Terminal 2 was inaugurated in 1986 with 7 boarding gates. It primarily served European, Gulf and East Asian airlines.
The terminal was closed in April 2010 for complete renovations starting in 2012 and lasting 36 months.
The architecture of the building limited the opportunities for further expansion which necessitated the entire building to be closed for major structural overhaul at an estimated cost of approximately $400 million.
After several project delays, the renovated terminal had its soft opening on 28 September 2016 with a capacity of 7.5 million passengers bringing the airport’s total passenger capacity to 30 million passengers annually. The new terminal has 14 gates and an additional 5 remote stands.
During February 2017, Saudi Arabian Airlines launched its first international “Al-Fursan lounge” at Cairo International Airport Terminal 2. The 1,500 square-meter lounge can accommodate 300 people at a time.
The renovated terminal is operating jointly with Terminal 3 as one integrated terminal via an air bridge, thus, reinforcing the role of Cairo International Airport as a regional hub.
The terminal was officially inaugurated on 18 December 2008 and opened for commercial operations on 27 April 2009.
The facility is twice as large as the current two terminal buildings combined, with the capacity to handle 11 million passengers annually (6 million international and 5 million domestic) once the first phase is completed.
It is adjacent to Terminal 2, and the two terminals are initially connected by a bridge.
With its hub at the airport, EgyptAir’s operations were overhauled with the full transfer of its operations (international and domestic) into the new terminal between 27 April and 15 June 2009.
To implement the Star Alliance “Move Under One Roof” concept, all Alliance members serving the airport were relocated to the terminal by the first of August 2009.
The new terminal includes:
Two piers of extendable capacity and gates facilities serving domestic and international traffic on contact and remote stands.
The main building and the piers are connected by concourses. Two of the gates are equipped to handle Airbus A380 aircraft. Provisions for a third pier are in the planning stages.
Terminal 3 has 23 gates (2 gates for the A380), 6 check-in islands consisting of 110 check-in counters (plus 10 mobile counters and 10 CUSS kiosks), 76 immigration counters (plus 5 biometric gates), 52 contact and remote aircraft parking stands (5 with multiple uses), 425 FIDS, 15 public information points, 7 baggage carousels, 63 elevators, 50 moving walkways and 51 escalators.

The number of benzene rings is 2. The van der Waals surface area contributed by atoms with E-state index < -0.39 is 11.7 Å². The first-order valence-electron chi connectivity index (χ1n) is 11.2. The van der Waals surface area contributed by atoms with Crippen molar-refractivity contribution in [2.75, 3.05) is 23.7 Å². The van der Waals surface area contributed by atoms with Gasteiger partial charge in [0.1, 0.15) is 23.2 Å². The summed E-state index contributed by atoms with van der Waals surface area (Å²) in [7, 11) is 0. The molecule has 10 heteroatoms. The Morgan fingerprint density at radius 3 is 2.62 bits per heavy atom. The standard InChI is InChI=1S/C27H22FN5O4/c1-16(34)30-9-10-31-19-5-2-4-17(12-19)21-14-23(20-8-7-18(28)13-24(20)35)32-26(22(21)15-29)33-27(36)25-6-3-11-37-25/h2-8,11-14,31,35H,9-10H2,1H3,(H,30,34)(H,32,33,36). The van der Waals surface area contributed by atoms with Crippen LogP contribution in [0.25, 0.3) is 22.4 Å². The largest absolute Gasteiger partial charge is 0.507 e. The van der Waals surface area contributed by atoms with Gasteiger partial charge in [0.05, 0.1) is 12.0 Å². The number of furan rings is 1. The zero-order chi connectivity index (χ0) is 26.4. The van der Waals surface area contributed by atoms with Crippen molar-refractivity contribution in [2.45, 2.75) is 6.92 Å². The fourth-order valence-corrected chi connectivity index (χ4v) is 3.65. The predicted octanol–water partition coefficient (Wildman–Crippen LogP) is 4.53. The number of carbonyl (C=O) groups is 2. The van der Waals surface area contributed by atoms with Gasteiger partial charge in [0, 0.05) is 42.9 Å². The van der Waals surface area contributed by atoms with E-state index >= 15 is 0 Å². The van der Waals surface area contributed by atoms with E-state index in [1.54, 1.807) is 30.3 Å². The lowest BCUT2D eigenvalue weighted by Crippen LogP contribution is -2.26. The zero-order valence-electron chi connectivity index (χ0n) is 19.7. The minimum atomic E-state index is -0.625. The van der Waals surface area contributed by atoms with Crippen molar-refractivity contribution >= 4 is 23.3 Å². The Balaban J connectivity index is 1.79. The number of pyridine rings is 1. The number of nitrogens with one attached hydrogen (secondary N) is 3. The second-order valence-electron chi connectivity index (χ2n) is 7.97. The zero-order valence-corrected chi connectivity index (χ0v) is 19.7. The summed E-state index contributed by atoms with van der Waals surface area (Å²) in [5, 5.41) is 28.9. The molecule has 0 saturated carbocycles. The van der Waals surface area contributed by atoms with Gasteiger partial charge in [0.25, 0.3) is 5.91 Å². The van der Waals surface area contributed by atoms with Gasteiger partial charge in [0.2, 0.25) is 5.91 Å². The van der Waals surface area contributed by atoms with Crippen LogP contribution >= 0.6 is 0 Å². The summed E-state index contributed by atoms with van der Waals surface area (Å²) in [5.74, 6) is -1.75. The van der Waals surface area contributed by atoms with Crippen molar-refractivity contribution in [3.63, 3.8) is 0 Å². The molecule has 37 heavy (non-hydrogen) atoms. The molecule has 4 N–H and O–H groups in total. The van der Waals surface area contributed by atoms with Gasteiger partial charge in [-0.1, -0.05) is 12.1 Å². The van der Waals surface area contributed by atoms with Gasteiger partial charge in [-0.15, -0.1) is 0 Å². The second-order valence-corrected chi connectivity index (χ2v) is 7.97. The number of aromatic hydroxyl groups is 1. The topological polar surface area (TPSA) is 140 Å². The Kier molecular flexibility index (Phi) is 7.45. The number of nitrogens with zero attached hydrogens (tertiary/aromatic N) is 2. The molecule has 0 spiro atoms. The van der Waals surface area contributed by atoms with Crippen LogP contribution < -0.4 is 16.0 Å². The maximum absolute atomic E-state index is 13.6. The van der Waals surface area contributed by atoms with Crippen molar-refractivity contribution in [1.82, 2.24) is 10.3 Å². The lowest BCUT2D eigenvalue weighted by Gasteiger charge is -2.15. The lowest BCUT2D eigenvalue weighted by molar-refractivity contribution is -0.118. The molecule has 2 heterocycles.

Retails space covers more than 5,000m2 (4.034m2 occupied by EgyptAir Tourism & Duty Free Shops).
International food court with Oriental, Asian and Western food (incl. Burger King, Hippopotamus, Upper Crust).
Landside roads including bridges and fly-over serving the traffic to and from the terminal building, surface car park areas (multi-story parking garage capable of holding more than 3,000 cars), a new access road connecting the airport with the Autostrad road (Cairo ring road) and upgrading the access roads.
Seasonal flight terminal
On 20 September 2011 Prime Minister Sharaf inaugurated the new Seasonal Flights Terminal (ST), located west of Terminal 3. During the start-up phase EgyptAir operates its daily flight to Medina from the new Terminal.
All Hajj traffic of EgyptAir will move to the ST while Saudia’s Hajj flights will still operate from Terminal 1. More destinations might be added during winter.
The terminal has an annual capacity of 3.2 million passengers with 27 check-in counters and 7 gates with a common gate and single security concept, the first in Cairo.
It is designed to handle 1,200 passengers per hour. Passengers will be bussed to remote aircraft stands around Terminal 3. Its purpose is to ease operational strains on the existing terminals during pilgrim seasons.
A luxury 350-room five-star Le Méridien hotel opened in front of Terminal 3 in December 2013.
The hotel is linked to the terminal by a 230-metre-long (750 ft) skyway that is also equipped with a moving walkway.
Cairo International Airport Data
- North Africa
- In use
- Official name
- مطار القاهرة الدولي
- Heliopolis, Cairo, Egypt
- Official website
- Cairo Airport Company
- Airport type
- Airport code
- IATA: CAI, ICAO: HECA
- Airport area
- 9143 acres / 37 km²
- Runway length
- 1*3301 m，1*3999 m，1*4000 m
- Passenger traffic
- 14.7 million(2019)